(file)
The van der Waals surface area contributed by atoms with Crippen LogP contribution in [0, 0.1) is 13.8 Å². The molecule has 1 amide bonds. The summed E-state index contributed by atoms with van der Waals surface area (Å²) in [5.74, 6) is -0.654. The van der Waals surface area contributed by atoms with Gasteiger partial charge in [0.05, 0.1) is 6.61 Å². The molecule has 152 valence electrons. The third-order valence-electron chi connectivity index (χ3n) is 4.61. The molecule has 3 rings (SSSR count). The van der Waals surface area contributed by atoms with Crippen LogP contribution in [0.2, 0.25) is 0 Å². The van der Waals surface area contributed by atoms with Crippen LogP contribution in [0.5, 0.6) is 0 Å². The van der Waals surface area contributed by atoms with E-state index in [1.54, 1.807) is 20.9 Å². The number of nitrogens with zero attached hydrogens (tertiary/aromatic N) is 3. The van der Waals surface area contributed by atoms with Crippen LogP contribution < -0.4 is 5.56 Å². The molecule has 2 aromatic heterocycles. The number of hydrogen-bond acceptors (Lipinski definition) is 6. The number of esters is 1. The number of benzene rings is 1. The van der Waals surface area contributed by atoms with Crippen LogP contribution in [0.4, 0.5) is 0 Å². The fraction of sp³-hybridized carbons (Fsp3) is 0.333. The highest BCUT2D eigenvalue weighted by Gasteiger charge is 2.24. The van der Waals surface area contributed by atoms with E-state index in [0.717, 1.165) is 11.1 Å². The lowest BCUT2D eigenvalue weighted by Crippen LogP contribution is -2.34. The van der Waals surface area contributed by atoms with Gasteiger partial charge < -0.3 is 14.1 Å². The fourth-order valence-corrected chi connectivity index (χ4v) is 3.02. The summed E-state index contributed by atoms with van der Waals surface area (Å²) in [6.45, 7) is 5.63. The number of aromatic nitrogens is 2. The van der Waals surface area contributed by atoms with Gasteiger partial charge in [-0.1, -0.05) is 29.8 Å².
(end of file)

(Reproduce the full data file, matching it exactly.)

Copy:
The van der Waals surface area contributed by atoms with Crippen LogP contribution in [0, 0.1) is 13.8 Å². The molecule has 1 amide bonds. The summed E-state index contributed by atoms with van der Waals surface area (Å²) in [5.74, 6) is -0.654. The van der Waals surface area contributed by atoms with Gasteiger partial charge in [0.05, 0.1) is 6.61 Å². The molecule has 152 valence electrons. The third-order valence-electron chi connectivity index (χ3n) is 4.61. The molecule has 3 rings (SSSR count). The van der Waals surface area contributed by atoms with Crippen LogP contribution in [0.2, 0.25) is 0 Å². The van der Waals surface area contributed by atoms with Crippen LogP contribution in [0.5, 0.6) is 0 Å². The van der Waals surface area contributed by atoms with E-state index in [1.54, 1.807) is 20.9 Å². The number of nitrogens with zero attached hydrogens (tertiary/aromatic N) is 3. The van der Waals surface area contributed by atoms with Crippen LogP contribution < -0.4 is 5.56 Å². The molecule has 2 aromatic heterocycles. The number of hydrogen-bond acceptors (Lipinski definition) is 6. The number of esters is 1. The number of benzene rings is 1. The van der Waals surface area contributed by atoms with Crippen LogP contribution in [0.4, 0.5) is 0 Å². The fraction of sp³-hybridized carbons (Fsp3) is 0.333. The highest BCUT2D eigenvalue weighted by Gasteiger charge is 2.24. The van der Waals surface area contributed by atoms with E-state index in [0.717, 1.165) is 11.1 Å². The lowest BCUT2D eigenvalue weighted by Crippen LogP contribution is -2.34. The van der Waals surface area contributed by atoms with Gasteiger partial charge < -0.3 is 14.1 Å². The fourth-order valence-corrected chi connectivity index (χ4v) is 3.02. The summed E-state index contributed by atoms with van der Waals surface area (Å²) in [6.45, 7) is 5.63. The number of aromatic nitrogens is 2. The van der Waals surface area contributed by atoms with Gasteiger partial charge in [-0.1, -0.05) is 29.8 Å².